Valid Names Results
Pesson & Bielenin 1966 (Monophlebidae
Pesson & Bielenin
Type species: Icerya maxima Newstead
by monotypy and original designation
accepted valid name
- General Remarks: Definition and characters (based on adult female, adult male and first instar) by Pesson & Bielenin (1966). Definition and characters (based on adult female and first-instar nymph) by Unruh & Gullan (2008).
- Systematics: Pesson & Bielenin (1966) placed the genus Gigantococcus in the tribe Monophlebini, subfamily Monophlebinae. Unruh & Gullan (2008) placed this genus in the Iceryini of the Monophlebidae.
Unruh & Gullan (2008b) recognised 3 species groups in the genus Gigantococcus as follows:
Gigantococcus alboluteus group
Three species, Gi. alboluteus, Gi. pattersoni and Gi. schoutedeni, closely resemble one another. The ventral surface of the adult females of all three species has compound multilocular pores with an 8 to 12 lobed centre
and 6-8 elongate reniform outer loculi. Gigantococcus schoutedeni can be separated from the other two by the absence of large compound pores, each with a bilocular to trilocular centre and 8-12 reniform outer loculi.
Gigantococcus alboluteus and Gi. pattersoni differ by the density of these compound pores: Gi. alboluteus has 3-6 of these pores in marginal clusters on the head and thorax but Gi. pattersoni has only one or two.
Also, pore density in the ovisac band of Gi. alboluteus is less than that of Gi. pattersoni.
Gigantococcus ewarti group
Four species, Gi. euphorbiae, Gi. ewarti, Gi. gowdeyi, and Gi. madagascariensis, were described as forming a marsupium at maturity. A fifth species, Gi. longisetosus, forms a marsupium, but Newstead (1911) did not describe this structure in his original description. These species have identical pores, but are widely distributed across the Afrotropical region (South Africa, Nigeria, Uganda, Madagascar and Tanzania, respectively) and we cannot confidently synonymize all of them without further study. Three other species, Gi. bicolor, Gi. cajani and Gi. caudatus (first collected in Ghana, Nigeria and Uganda, respectively) also closely resemble one another and were described originally as lacking an ovisac or marsupium (Newstead), but examination of the type material of Gi. bicolor and Gi. caudatus reveals that they are teneral adult females that had not yet fully formed the marsupium. Gi. cajani was described as an adult female from immature specimens and is possibly a synonym of a member of this group. We compared the third-instar nymph of Gi. cajani and Gi. gowdeyi and found them to be identical, but refrain from synonymizing them without further information. In the key to species of Gigantococcus, Unruh & Gullan (2008b) separated the former five species from the latter three species by the length and density of hair-like setae around the margin of the body. In life, Gi. euphorbiae and Gi. gowdeyi are described as covered in a thick waxy secretion, and Gi. madagascariensis, Gi. bicolor, Gi. caudatus, and Gi. ewarti are described as having waxy tufts forming longitudinal rows. Newstead commented that the specimens of Gi. longisetosus were too badly damaged for him to give an adequate description of the waxy secretion.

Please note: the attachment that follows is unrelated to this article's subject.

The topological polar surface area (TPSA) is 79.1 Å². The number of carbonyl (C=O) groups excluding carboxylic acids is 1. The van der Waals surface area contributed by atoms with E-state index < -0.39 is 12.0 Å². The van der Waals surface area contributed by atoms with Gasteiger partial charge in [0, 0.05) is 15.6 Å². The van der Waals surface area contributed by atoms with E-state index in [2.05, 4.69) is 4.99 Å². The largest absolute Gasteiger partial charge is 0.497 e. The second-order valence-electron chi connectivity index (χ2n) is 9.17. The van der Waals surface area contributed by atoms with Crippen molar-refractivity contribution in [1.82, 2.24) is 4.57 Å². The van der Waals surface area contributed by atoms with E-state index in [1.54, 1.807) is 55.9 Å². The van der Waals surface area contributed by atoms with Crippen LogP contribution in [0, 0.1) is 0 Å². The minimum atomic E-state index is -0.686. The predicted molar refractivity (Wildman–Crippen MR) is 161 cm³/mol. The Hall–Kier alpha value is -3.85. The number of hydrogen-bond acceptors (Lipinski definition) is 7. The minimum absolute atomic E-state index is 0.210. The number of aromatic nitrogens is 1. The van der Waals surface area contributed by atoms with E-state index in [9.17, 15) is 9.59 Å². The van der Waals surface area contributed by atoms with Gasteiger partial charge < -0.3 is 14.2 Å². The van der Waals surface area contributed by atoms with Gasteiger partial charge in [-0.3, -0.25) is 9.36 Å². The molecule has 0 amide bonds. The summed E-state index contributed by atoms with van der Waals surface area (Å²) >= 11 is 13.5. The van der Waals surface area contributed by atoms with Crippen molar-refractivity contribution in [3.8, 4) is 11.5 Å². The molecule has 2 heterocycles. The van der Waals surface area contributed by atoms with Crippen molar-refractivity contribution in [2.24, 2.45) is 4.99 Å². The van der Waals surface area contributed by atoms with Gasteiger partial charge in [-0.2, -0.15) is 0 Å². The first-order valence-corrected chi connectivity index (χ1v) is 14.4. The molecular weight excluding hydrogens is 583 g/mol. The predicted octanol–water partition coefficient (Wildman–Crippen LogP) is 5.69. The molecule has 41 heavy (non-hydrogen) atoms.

Other Gigantococcus species
The remaining Gigantococcus species (Gi. bimaculatus, Gi. brachystegiae, Gi. maximus, Gi. nigroareolatus and Gi. theobromae) do not resemble one another nor do they resemble any other Gigantococcus or iceryine species. Each species has unique compound multilocular pores not seen in any other species, except for Gi. brachystegiae and Gi. theobromae, which have unique simple multilocular pores in addition to common compound pores. Refer to the comparison section for each of these species for a discussion of unique features. Unruh & Gullan (2008b) were unable to examine material of Gi. rodriguesi, Gi. splendidus and Gi. sulfureus. The original descriptions were not sufficient enough for them to place any of these species into groups.
Gavrilov-Zimin (2018) rejected the molecular evidence for the separation of Gigantococcus from Icerya in favor of a phylogenetic evaluation of reproductivde strategies in different "traditionally accepted genera." Based on his morphological definition of the separation of genera, he considered Gigantococcus a subjective synonym of Icerya>/i>. Therefore, he reassigned all species in Gigantococcus to the genus Icerya>
- UnruhGu2008: pp.23-24
[Genera of Monophlebidae - Iceryini]
- UnruhGu2008: pp.24
[Genera of Margarodidae - Iceryini]
- UnruhGu2008b: pp.50-51
[Species of Gigantococcus]
- UnruhGu2008b: pp.22
[Genera of Iceryini]
catalog, taxonomy, pp. 180
taxonomy, pp. 201
taxonomy, pp. 150
description, taxonomy, pp. 219-251
description, molecular data, phylogeny, taxonomy, pp. 8-50
description, taxonomy, pp. 49-51
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